It doesn't matter whether they're _the_ most prevalent, only that "doing something using two other things" is so common that having a dedicated syntax to make this ergonomic makes sense. Let's agree that it does :) Which brings us to ...

infix notation for binary functions provides a compact and clear function-application semantics

This observation is crucial, if our hypothesis is that we often want to write things that look like "f(x, y)" then why not simplify the syntax

x f y <===> f(x, y)

this is certainly very ordinary in many programming languages (think "foo = 2 + 4"), but few languages take the logical next step and allow more than logic/arithmetic functions to use infix notation; fewer still allow the user to define infix functions and apply them in this manner. Very few indeed _require_ all binary functions to be infix and all binary applications to be notated in this fashion.

The above notation extends logically to unary functions

f x <===> f(x)

which again is rather ordinary for _some_ unary functions in many programming languages (commonly unary negation, for example), but the same caveats apply. Few languages extend this to all unary functions; very few indeed _require_ all unary function applications to be of this form.³

Supposing then that we believe that this infix application syntax is useful, why then restrict this to application?

it is natural to represent composition patterns using infix notation

Recall that function application is in particular function composition. Should we identify our values x with points⁴ x : * -> X, then given f : X -> Y the value f(x) may be identified with the below composition.

f(x) <===> f∘x : * -> Y

Let's extend this to our infix binary application notation! Supposing f and h are unary functions, let's write

f g h <===> f(g, h)

which is to say

x (f g h) y <===> g(f(x), h(y))

because of course it must be! In fact this notation is already common in mathematics: we often write things like f+h to mean "the function given by (x, y) -> f(x)+h(y)". This is precisely our fgh above where g = +.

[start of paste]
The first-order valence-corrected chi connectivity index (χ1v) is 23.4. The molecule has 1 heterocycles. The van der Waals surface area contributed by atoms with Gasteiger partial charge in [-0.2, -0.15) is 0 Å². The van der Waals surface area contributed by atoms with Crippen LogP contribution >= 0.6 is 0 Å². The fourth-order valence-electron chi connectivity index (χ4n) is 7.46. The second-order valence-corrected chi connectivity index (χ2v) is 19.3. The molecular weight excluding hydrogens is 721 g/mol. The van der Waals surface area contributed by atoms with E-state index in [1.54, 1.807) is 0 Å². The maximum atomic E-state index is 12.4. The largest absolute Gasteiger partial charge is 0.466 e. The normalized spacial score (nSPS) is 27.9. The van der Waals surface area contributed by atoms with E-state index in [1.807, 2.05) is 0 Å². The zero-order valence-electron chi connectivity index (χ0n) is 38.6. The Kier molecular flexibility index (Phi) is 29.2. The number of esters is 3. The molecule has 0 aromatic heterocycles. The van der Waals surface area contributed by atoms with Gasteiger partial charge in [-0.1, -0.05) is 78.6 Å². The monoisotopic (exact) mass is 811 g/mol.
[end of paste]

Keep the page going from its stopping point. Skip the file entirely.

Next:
If we wished the result to be unary then we might write f+h to mean "the function given by x -> f(x)+h(x)", and this suggests that our notation should also have the semantics

(f g h) x <===> g(f(x), h(x))

On this account then, we could spell the "average" function (list -> avg(list)) as follows:

(sum ÷ length) x <===> ÷(sum(x), length(x))

and indeed so goes the famous example (here in BQN)

(+´÷≠) ⟨1, 2, 3⟩ ===> 2

This insight naturally suggests another. What if, in the above, f and h were binary? Should the expression fgh make sense? What should its semantics be? If you feel there's only one reasonable guess here, you may already be an APL'er

x (fgh) y <===> g(f(x, y), h(x, y))

this is the core of APL's insight into the calculus of composition

We have essentially just understood the utility of the so-named "phi combinator", or in APL parlance, a 3-train. Though this notation is extended slightly in two more cases ("B combinator", or 2-trains; a free atop for a 3-train) "that's it" basically. From here, having other composition combinators floating around and being able to write them into trains is what---at least on my account---gives APL-likes their unique flavour and power.

So sure, APL might _have_ arrays, but it's not _about_ arrays: it's about composition.

Happy array programming!

If you'd like to learn more

I can highly recommend

The APL wiki in general!

APL wiki article on trains

some beautiful tables and pictures from BQN docs


⁰ unless you want it to be

¹ BQN's excellent documentation on leading axis convention

² and if you want things other than the default, there are ways to change that too

³ let's forgo the technical distinction here and say that a unary function application is both infix and prefix (though not postfix)

⁴ functions whose domain is the point classifier, for sets this is a/the set with one element